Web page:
Perestroika and independence
In 1988, an umbrella movement for democracy and independence was formed under the name of Birlik (Unity). Birlik rapidly won popular support. Its 1989 demonstration in Tashkent to demand that Uzbek be made the state language attracted 50,000 people—and soon thereafter Uzbek was indeed made the state language. An offshoot of Birlik called Erk (Freedom) also appeared.
Path to power blocked
When elections were held in 1990 for a new Supreme Soviet of the Uzbek SSR, neither Birlik nor Erk were permitted to participate, with the result that most of those elected were loyal to the Communist Party.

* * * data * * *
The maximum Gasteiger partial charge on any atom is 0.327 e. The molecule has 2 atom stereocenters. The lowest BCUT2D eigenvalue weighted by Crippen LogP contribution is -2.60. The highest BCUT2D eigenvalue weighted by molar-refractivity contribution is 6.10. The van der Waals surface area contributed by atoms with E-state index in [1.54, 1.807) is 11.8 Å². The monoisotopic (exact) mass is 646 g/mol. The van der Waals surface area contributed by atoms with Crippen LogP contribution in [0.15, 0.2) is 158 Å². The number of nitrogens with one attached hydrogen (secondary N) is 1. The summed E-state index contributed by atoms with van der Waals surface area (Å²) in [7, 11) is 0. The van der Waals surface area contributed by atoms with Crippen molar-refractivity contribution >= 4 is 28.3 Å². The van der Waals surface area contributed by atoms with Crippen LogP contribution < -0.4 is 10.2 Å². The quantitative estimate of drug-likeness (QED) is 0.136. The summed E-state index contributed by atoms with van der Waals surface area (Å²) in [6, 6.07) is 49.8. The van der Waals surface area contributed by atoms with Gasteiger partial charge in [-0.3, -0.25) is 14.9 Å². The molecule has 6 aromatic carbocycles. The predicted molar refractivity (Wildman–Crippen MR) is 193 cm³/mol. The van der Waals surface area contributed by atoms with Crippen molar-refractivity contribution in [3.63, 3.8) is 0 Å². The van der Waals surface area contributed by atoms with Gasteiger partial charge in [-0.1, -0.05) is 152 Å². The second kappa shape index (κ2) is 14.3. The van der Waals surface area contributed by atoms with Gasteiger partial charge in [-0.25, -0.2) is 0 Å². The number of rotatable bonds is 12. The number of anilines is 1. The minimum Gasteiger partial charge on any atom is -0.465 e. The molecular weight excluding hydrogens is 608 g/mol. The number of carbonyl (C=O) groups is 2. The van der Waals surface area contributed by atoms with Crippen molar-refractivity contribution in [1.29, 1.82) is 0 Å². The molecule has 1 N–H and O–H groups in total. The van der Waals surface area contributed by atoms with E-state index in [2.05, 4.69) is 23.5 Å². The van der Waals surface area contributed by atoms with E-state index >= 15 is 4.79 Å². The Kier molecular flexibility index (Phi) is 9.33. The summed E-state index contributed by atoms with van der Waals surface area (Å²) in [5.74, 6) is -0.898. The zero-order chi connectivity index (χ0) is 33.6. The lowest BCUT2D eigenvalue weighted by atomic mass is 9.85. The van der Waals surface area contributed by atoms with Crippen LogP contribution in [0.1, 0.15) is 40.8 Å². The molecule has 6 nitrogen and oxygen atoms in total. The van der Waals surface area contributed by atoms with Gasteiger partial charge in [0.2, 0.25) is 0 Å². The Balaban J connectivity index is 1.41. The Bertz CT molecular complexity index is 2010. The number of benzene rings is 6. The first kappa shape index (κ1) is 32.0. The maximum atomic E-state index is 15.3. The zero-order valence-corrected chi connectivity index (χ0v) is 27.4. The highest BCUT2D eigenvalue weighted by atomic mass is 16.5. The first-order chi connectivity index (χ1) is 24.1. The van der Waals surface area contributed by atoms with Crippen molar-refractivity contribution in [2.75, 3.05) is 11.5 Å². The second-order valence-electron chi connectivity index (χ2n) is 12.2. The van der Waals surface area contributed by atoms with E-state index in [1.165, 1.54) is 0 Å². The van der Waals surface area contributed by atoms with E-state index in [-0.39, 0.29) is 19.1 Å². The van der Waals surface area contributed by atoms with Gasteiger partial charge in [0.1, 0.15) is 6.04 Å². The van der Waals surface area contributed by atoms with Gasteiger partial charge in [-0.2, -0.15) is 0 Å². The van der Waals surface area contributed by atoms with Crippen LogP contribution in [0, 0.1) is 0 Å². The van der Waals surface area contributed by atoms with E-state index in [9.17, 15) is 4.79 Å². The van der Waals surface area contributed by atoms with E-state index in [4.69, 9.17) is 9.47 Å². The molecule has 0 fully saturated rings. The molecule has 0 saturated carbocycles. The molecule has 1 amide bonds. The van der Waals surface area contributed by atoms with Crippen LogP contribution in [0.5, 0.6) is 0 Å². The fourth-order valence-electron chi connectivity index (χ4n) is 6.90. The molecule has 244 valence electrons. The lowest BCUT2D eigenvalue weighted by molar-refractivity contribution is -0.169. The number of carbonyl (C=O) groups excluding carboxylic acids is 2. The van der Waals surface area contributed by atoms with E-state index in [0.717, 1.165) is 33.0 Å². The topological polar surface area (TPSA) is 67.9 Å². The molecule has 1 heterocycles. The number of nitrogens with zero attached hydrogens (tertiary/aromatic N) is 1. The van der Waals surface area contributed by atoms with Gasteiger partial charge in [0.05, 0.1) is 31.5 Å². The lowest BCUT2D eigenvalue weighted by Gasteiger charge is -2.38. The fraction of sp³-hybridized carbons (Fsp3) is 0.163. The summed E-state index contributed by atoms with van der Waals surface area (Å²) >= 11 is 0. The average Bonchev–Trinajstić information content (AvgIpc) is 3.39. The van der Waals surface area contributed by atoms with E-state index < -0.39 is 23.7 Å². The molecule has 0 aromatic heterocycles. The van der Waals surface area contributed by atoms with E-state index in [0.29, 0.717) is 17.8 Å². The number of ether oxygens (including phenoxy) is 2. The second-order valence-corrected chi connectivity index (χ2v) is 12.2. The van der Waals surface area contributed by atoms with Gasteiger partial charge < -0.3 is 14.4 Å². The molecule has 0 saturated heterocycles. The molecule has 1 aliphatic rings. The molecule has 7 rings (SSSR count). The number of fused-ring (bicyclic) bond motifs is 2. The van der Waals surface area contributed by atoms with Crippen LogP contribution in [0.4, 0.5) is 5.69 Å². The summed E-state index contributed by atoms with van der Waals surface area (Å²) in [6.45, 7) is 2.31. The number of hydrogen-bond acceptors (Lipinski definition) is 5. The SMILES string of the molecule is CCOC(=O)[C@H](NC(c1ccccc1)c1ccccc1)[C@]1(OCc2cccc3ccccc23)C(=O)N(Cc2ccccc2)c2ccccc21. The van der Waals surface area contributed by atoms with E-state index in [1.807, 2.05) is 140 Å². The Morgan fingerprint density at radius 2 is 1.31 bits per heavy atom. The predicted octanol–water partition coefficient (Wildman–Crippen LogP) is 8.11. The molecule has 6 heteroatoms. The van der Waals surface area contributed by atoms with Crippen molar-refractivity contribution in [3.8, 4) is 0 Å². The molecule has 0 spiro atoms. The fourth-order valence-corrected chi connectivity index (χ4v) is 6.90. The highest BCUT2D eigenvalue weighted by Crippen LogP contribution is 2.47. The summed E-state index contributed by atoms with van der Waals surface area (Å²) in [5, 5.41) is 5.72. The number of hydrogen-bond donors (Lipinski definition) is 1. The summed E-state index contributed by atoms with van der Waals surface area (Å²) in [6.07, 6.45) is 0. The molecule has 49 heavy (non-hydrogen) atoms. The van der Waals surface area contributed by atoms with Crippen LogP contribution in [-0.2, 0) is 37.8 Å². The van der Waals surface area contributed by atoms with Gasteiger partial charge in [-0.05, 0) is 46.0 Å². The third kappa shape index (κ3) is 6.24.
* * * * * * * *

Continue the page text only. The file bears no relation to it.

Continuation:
Ethnic and political disturbances
In 1989, Uzbeks in the Fergana Valley attacked Jews and the Meskhetian Turks, an ethnic minority that had been deported from southern Georgia by Stalin. The clashes resulted in the deaths of 150 people, and approximately 15,000 Meskhetian Turks fled from the Fergana Valley. It was after this that Islam Karimov was named party boss. In 1990, the Supreme Soviet appointed Karimov President. After the collapse of the hard-line coup in Moscow in 1991, the Supreme Soviet declared Uzbekistan independent.